Ecofriendly or not Disposable chopsticks still have a place

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Arguments have raged for years in Japan about the merits of disposable wooden chopsticks, a mainstay of restaurants and ready-made boxed bento meals sold in convenience stores and supermarkets.

Japan gets through billions of pairs of throwaway “waribashi” chopsticks each year, and that amounts to a mountain of waste.

And that’s not even taking arguments into account about whether the practice is environmentally friendly or not.

Last year, Japan imported 13.8 billion pairs of disposable chopsticks, mainly from China. That amounted to just over half of the peak figure reached in the mid-2000s.

The decrease was primarily due to a shift in using chopsticks made of synthetic resin and a growing number of people bringing chopsticks from home when they eat out, partly for reasons of hygiene and also concern about damaging the environment.

Another factor stemmed from a sharp drop in people going to restaurants as government COVID-19 restrictions started to bite.

More than 80 percent of imported disposable chopsticks currently come from China, according to Finance Ministry trade statistics. Vietnam accounts for most of the rest.

Figures show that chopstick imports decreased after peaking in 2005 at 25.4 billion pairs. In 2020, as restaurants cut back on opening hours due to the pandemic, the figure dropped significantly to 14.2 billion pairs from 17.1 billion pairs in the previous year.

Records for the number of disposable pairs of chopsticks produced in Japan have not been kept since 2010, when 550 million pairs were of domestic origin, according to the Forestry Agency.

The nation’s major production centers include the Yoshino area in Nara Prefecture, where chopsticks are fashioned from remnants of lumber after being used to create boards or pillars.

The number of disposable chopsticks produced domestically has fallen since 2010 in the face of cheap imports.

Arguments for and against disposable chopsticks began to rage in the 1990s and 2000s with critics contending they generated a massive amount of waste and led to deforestation.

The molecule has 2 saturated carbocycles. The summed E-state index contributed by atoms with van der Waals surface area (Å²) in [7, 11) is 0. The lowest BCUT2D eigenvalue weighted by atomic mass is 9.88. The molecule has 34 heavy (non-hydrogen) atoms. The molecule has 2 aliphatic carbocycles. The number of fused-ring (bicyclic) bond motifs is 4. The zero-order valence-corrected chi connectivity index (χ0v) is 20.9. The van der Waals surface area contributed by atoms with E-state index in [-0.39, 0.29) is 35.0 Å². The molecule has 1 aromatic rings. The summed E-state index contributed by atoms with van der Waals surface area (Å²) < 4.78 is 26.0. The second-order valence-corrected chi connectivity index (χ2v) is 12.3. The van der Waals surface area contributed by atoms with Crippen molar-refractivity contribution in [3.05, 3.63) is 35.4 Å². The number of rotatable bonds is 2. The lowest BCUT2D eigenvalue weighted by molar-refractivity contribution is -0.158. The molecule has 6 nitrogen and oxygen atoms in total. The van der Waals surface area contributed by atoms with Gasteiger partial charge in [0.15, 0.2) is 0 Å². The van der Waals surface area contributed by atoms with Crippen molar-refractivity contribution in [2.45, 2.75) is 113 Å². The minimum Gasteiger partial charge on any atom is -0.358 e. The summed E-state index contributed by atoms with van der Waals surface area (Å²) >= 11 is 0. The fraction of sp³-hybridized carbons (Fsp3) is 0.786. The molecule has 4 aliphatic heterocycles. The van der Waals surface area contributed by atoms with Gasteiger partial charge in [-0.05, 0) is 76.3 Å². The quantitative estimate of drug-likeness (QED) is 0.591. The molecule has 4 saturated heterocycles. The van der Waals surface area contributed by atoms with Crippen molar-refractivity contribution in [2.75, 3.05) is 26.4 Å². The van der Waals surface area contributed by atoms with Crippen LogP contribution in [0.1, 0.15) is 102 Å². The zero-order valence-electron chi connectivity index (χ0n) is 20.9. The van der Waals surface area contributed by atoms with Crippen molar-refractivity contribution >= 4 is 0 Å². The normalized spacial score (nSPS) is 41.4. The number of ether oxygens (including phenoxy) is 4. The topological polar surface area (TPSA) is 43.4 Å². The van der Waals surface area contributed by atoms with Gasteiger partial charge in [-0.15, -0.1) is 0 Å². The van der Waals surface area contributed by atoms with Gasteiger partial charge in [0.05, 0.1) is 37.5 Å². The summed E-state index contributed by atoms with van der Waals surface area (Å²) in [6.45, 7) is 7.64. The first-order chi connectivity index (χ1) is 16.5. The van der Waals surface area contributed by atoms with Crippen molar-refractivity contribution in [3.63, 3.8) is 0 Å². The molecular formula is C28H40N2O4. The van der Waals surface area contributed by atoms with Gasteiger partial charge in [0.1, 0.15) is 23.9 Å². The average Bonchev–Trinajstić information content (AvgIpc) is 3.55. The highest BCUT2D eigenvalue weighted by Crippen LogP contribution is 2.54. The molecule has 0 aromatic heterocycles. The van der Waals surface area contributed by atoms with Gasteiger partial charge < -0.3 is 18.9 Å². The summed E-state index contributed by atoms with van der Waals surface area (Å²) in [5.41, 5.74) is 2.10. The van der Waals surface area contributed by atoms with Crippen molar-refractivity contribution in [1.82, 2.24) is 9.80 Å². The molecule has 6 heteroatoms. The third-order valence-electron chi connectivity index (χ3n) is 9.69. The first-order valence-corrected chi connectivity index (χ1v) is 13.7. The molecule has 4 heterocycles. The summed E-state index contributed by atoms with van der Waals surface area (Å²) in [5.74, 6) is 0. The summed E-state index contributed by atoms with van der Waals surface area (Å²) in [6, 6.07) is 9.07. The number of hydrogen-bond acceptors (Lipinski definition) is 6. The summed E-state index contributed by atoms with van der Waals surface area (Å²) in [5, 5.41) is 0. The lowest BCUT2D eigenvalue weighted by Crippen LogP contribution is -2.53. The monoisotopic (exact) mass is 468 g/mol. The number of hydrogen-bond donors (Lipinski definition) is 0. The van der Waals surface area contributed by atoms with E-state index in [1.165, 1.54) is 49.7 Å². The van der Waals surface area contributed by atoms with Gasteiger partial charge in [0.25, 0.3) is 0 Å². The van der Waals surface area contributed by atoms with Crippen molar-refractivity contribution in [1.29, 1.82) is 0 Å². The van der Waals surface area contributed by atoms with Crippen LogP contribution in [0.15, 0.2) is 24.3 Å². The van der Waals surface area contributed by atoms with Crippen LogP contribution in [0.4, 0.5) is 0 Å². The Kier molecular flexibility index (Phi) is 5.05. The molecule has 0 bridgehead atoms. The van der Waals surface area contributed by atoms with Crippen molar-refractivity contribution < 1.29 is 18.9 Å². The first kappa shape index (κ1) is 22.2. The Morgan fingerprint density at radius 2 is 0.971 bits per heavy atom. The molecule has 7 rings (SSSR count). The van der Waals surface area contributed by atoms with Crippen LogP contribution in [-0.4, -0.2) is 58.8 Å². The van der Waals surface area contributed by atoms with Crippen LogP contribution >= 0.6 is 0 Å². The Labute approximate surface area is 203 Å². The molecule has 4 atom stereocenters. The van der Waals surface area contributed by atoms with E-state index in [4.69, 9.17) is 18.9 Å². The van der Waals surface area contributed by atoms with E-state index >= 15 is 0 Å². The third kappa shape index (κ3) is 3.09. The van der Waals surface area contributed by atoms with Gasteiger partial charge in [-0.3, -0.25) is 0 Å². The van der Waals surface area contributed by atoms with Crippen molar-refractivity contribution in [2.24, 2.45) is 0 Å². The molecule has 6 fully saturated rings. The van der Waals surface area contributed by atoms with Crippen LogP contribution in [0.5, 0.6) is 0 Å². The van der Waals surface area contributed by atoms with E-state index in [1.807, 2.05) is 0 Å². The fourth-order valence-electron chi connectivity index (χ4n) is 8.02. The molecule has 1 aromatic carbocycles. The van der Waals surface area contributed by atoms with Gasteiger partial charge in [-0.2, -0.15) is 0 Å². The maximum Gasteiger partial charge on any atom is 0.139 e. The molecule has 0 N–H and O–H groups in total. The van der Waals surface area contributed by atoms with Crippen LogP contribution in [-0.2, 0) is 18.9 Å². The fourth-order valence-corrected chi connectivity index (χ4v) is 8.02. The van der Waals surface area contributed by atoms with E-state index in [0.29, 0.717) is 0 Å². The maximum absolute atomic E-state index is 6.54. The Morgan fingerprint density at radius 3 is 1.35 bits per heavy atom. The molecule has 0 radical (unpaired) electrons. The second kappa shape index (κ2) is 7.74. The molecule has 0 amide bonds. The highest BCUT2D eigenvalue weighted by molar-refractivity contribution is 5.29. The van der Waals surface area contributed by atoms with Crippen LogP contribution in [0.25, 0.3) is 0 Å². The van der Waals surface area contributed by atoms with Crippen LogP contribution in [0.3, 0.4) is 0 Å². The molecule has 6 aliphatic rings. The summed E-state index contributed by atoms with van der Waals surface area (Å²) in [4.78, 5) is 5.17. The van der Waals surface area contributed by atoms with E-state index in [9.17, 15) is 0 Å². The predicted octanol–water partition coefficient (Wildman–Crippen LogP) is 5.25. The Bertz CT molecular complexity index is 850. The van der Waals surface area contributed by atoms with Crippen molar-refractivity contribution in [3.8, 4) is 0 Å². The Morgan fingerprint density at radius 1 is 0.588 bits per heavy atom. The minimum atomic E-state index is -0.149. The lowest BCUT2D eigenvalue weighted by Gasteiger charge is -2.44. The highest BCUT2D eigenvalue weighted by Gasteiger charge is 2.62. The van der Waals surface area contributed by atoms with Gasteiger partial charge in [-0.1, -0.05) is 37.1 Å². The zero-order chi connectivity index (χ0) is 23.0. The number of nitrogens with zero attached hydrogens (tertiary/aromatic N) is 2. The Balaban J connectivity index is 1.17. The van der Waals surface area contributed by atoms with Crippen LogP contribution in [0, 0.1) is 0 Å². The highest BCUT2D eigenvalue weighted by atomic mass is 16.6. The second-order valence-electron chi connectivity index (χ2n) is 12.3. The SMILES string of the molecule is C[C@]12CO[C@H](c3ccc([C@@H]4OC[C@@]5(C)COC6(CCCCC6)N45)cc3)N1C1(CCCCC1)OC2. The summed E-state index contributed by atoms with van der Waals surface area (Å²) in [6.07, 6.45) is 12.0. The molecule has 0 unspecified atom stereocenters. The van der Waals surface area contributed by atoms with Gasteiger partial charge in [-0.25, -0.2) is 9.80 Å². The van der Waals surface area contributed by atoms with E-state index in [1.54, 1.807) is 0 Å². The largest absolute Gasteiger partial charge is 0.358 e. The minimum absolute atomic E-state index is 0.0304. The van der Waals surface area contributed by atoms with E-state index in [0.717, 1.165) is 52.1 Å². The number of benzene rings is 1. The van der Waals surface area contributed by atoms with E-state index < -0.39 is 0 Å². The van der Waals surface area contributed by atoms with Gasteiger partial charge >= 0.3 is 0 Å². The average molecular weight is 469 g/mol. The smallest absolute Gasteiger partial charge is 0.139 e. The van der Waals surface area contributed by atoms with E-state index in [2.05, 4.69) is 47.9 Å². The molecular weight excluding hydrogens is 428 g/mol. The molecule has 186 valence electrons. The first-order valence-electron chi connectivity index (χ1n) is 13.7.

Others, however, staunchly defended the throwaway utensils on grounds only a relatively small amount of lumber was required for the purpose.

They also argued that disposable chopsticks encouraged sustainable use of woodland as part of a forest management practice known as thinning.

The controversy spurred many people to start using “my chopsticks,” which they took with them to use when eating out, instead of disposable ones. In addition, more businesses began using chopsticks made of synthetic resin, not simply to be eco-friendly but also to reduce costs.


A team led by Masafumi Inoue, a professor of sustainable material design at the Graduate School of Agricultural and Life Sciences, University of Tokyo, made a study five years ago to compare the lifecycle carbon emission of disposable chopsticks and those made of synthetic resin, from logging of trees, to washing and disposing of the eating utensils.

His team found that the process of domestically producing disposable wooden chopsticks using lumber remnants emitted the least amount of greenhouse gas compared with ones made in Japan from trees felled in forest thinning and synthetic resin, respectively. Chinese-made disposable chopsticks produced the highest amount of greenhouse gas due to factors such as transport emission, the study found.

“Global warming is not all you have to think about because there is other environmental damage, such as that caused by the use of detergents (to wash the utensils),” Inoue said. “So the pros and cons of using disposable chopsticks can be looked at from a range of angles.”

He says that one pair of disposable wooden chopsticks produces enough pulp to produce two sheets of tissue paper.

“It is not easy to come to a conclusion about what product wastes more resources,” he added.

A street in the Nishi-Asakusa district in Tokyo’s Taito Ward called Kappabashi Dougu has a cluster of outlets catering to the food industry.

One of them, Hashitou Honten, sells disposable chopsticks of every kind, both domestic and foreign, including luxurious ones for upscale “ryotei” Japanese-style restaurants, along with lacquered non-disposable chopsticks.

“People choose imported disposable chopsticks if their priority lies in buying a large amount of them,” noted Yasunari Uenaka, its CEO. “Some disposable chopsticks from China are of decent quality. At the same time, an increasing number of people are opting for domestically made disposable chopsticks by taking the environment and other factors into consideration.”

His conclusion? Disposable chopsticks have a place on dining tables across Japan, whether they are made domestically or imported.